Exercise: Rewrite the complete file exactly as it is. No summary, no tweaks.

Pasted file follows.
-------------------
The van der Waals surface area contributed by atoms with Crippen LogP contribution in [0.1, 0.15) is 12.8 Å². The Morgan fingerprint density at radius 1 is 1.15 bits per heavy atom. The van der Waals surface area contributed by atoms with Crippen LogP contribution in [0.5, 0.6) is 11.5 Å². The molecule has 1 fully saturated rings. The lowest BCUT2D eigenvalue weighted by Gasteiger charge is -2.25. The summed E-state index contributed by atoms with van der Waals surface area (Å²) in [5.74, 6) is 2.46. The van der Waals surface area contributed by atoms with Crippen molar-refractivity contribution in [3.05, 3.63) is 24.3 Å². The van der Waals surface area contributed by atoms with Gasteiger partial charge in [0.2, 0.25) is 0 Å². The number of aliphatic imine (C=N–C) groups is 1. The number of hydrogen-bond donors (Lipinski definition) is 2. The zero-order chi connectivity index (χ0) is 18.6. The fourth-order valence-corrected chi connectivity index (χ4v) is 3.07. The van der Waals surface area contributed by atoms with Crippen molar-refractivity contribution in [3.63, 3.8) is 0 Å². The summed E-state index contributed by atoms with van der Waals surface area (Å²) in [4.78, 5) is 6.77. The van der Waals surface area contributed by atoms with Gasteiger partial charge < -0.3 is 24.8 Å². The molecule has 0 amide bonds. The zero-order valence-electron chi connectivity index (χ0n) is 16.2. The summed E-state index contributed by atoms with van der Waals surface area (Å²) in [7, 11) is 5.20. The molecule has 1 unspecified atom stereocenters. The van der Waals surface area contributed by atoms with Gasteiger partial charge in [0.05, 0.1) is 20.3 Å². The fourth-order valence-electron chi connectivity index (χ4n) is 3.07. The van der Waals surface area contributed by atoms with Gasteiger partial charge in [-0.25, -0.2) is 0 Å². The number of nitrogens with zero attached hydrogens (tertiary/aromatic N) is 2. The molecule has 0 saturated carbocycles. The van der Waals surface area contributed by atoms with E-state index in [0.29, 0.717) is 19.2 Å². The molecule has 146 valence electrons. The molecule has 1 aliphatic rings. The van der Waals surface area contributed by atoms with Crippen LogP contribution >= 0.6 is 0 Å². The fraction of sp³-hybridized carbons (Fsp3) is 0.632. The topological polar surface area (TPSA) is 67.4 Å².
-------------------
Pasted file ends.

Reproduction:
The van der Waals surface area contributed by atoms with Crippen LogP contribution in [0.1, 0.15) is 12.8 Å². The Morgan fingerprint density at radius 1 is 1.15 bits per heavy atom. The van der Waals surface area contributed by atoms with Crippen LogP contribution in [0.5, 0.6) is 11.5 Å². The molecule has 1 fully saturated rings. The lowest BCUT2D eigenvalue weighted by Gasteiger charge is -2.25. The summed E-state index contributed by atoms with van der Waals surface area (Å²) in [5.74, 6) is 2.46. The van der Waals surface area contributed by atoms with Crippen molar-refractivity contribution in [3.05, 3.63) is 24.3 Å². The van der Waals surface area contributed by atoms with Gasteiger partial charge in [0.2, 0.25) is 0 Å². The number of aliphatic imine (C=N–C) groups is 1. The number of hydrogen-bond donors (Lipinski definition) is 2. The zero-order chi connectivity index (χ0) is 18.6. The fourth-order valence-corrected chi connectivity index (χ4v) is 3.07. The van der Waals surface area contributed by atoms with Crippen molar-refractivity contribution in [3.63, 3.8) is 0 Å². The summed E-state index contributed by atoms with van der Waals surface area (Å²) in [4.78, 5) is 6.77. The van der Waals surface area contributed by atoms with Gasteiger partial charge < -0.3 is 24.8 Å². The molecule has 0 amide bonds. The zero-order valence-electron chi connectivity index (χ0n) is 16.2. The summed E-state index contributed by atoms with van der Waals surface area (Å²) in [7, 11) is 5.20. The molecule has 1 unspecified atom stereocenters. The van der Waals surface area contributed by atoms with Gasteiger partial charge in [0.05, 0.1) is 20.3 Å². The fourth-order valence-electron chi connectivity index (χ4n) is 3.07. The van der Waals surface area contributed by atoms with Gasteiger partial charge in [-0.25, -0.2) is 0 Å². The number of nitrogens with zero attached hydrogens (tertiary/aromatic N) is 2. The molecule has 0 saturated carbocycles. The van der Waals surface area contributed by atoms with E-state index in [0.29, 0.717) is 19.2 Å². The molecule has 146 valence electrons. The molecule has 1 aliphatic rings. The van der Waals surface area contributed by atoms with Crippen LogP contribution >= 0.6 is 0 Å². The fraction of sp³-hybridized carbons (Fsp3) is 0.632. The topological polar surface area (TPSA) is 67.4 Å².